Or take the discussion of rising wage inequality. In the 1990s, professional analysis of this issue was dominated by the theory of skill-biased technological change, which asserted that information technology was raising the relative demand for more highly educated workers. In this book Mr. Piketty offers a mild critique of this doctrine, but ends up asserting that it “surely explains a significant part of the increase in wage inequality.” Readers won’t learn that modern researchers have become highly skeptical of the whole theory, partly because it’s inconsistent with much of what has happened since 2000, like the stagnation of earnings among the college educated.
Broadly speaking, the trend of inequality research since Mr. Piketty wrote this book has involved de-emphasizing supply and demand while giving more attention to privilege and power. These factors aren’t ignored in “The Economics of Inequality,” which among other things contains a good discussion of the role of unions in limiting inequality, and how this helps explain the divergence between the United States and Europe. But readers who see only this volume will end up placing far too much faith in a story that emphasizes the invisible hand of the market, and too little on the visible role of powerful institutions.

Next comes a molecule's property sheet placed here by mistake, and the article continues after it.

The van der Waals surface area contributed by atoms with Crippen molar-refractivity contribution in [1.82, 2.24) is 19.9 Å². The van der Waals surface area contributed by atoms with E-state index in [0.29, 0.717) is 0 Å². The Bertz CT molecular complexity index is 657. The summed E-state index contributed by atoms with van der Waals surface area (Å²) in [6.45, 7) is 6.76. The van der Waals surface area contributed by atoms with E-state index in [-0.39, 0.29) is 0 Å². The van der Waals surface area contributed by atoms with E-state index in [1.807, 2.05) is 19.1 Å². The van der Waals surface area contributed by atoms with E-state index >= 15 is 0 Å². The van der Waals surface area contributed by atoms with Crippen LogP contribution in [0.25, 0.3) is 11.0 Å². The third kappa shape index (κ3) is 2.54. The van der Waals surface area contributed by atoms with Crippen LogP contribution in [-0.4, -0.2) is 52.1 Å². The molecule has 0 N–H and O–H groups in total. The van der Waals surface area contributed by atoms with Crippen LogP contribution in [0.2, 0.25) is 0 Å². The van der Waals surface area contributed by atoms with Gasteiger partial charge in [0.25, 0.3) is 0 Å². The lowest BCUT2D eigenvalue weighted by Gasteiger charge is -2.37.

I’m sorry to be so negative about a book by such an important figure in our economic thinking. But releasing this youthful effort as if it were a new contribution does a disservice to readers, and I’d argue to the author himself.


By Thomas Piketty
Translated by Arthur Goldhammer
142 pages. The Belknap Press of Harvard University Press. $22.95.
A version of this article appears in print on , Section C, Page 1 of the New York edition with the headline: Inequality as It Was Viewed in the ’90sOrder Reprints | Today’s Paper | Subscribe